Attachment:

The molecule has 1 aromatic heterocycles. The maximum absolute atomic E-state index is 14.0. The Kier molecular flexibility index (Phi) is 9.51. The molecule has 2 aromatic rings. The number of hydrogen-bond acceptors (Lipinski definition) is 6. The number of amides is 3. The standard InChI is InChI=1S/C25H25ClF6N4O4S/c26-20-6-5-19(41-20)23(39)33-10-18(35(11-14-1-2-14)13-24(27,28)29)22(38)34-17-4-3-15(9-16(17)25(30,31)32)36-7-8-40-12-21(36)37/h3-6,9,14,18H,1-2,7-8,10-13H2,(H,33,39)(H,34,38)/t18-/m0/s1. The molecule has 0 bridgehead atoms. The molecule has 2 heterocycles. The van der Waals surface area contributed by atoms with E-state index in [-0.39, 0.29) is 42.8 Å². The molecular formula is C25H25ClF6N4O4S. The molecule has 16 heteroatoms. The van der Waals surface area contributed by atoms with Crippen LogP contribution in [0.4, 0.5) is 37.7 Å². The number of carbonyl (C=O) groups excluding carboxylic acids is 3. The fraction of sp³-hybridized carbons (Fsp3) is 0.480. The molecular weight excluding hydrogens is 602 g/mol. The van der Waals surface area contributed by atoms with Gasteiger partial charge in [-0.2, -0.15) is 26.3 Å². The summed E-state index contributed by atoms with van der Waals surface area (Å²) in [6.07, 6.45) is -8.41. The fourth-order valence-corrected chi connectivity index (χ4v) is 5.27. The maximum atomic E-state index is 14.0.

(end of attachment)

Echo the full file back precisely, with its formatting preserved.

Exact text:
The molecule has 1 aromatic heterocycles. The maximum absolute atomic E-state index is 14.0. The Kier molecular flexibility index (Phi) is 9.51. The molecule has 2 aromatic rings. The number of hydrogen-bond acceptors (Lipinski definition) is 6. The number of amides is 3. The standard InChI is InChI=1S/C25H25ClF6N4O4S/c26-20-6-5-19(41-20)23(39)33-10-18(35(11-14-1-2-14)13-24(27,28)29)22(38)34-17-4-3-15(9-16(17)25(30,31)32)36-7-8-40-12-21(36)37/h3-6,9,14,18H,1-2,7-8,10-13H2,(H,33,39)(H,34,38)/t18-/m0/s1. The molecule has 0 bridgehead atoms. The molecule has 2 heterocycles. The van der Waals surface area contributed by atoms with E-state index in [-0.39, 0.29) is 42.8 Å². The molecular formula is C25H25ClF6N4O4S. The molecule has 16 heteroatoms. The van der Waals surface area contributed by atoms with Crippen LogP contribution in [0.4, 0.5) is 37.7 Å². The number of carbonyl (C=O) groups excluding carboxylic acids is 3. The fraction of sp³-hybridized carbons (Fsp3) is 0.480. The molecular weight excluding hydrogens is 602 g/mol. The van der Waals surface area contributed by atoms with Gasteiger partial charge in [-0.2, -0.15) is 26.3 Å². The summed E-state index contributed by atoms with van der Waals surface area (Å²) in [6.07, 6.45) is -8.41. The fourth-order valence-corrected chi connectivity index (χ4v) is 5.27. The maximum atomic E-state index is 14.0.